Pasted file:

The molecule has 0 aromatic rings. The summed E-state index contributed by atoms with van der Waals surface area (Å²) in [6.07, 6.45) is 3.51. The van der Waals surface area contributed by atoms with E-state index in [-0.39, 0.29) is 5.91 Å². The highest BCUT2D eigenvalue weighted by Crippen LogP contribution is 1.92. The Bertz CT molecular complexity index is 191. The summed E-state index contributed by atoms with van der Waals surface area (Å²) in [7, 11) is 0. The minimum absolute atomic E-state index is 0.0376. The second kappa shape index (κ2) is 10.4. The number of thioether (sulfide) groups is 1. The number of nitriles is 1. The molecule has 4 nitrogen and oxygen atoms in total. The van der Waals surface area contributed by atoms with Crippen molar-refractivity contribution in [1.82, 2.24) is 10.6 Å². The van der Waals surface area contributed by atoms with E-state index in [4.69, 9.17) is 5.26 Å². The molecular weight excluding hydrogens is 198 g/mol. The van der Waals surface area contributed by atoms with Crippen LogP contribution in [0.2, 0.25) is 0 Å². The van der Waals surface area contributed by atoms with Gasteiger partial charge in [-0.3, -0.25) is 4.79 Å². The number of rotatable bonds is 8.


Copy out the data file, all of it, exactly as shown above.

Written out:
The molecule has 0 aromatic rings. The summed E-state index contributed by atoms with van der Waals surface area (Å²) in [6.07, 6.45) is 3.51. The van der Waals surface area contributed by atoms with E-state index in [-0.39, 0.29) is 5.91 Å². The highest BCUT2D eigenvalue weighted by Crippen LogP contribution is 1.92. The Bertz CT molecular complexity index is 191. The summed E-state index contributed by atoms with van der Waals surface area (Å²) in [7, 11) is 0. The minimum absolute atomic E-state index is 0.0376. The second kappa shape index (κ2) is 10.4. The number of thioether (sulfide) groups is 1. The number of nitriles is 1. The molecule has 4 nitrogen and oxygen atoms in total. The van der Waals surface area contributed by atoms with Crippen molar-refractivity contribution in [1.82, 2.24) is 10.6 Å². The van der Waals surface area contributed by atoms with E-state index in [4.69, 9.17) is 5.26 Å². The molecular weight excluding hydrogens is 198 g/mol. The van der Waals surface area contributed by atoms with Crippen LogP contribution in [0.2, 0.25) is 0 Å². The van der Waals surface area contributed by atoms with Gasteiger partial charge in [-0.3, -0.25) is 4.79 Å². The number of rotatable bonds is 8.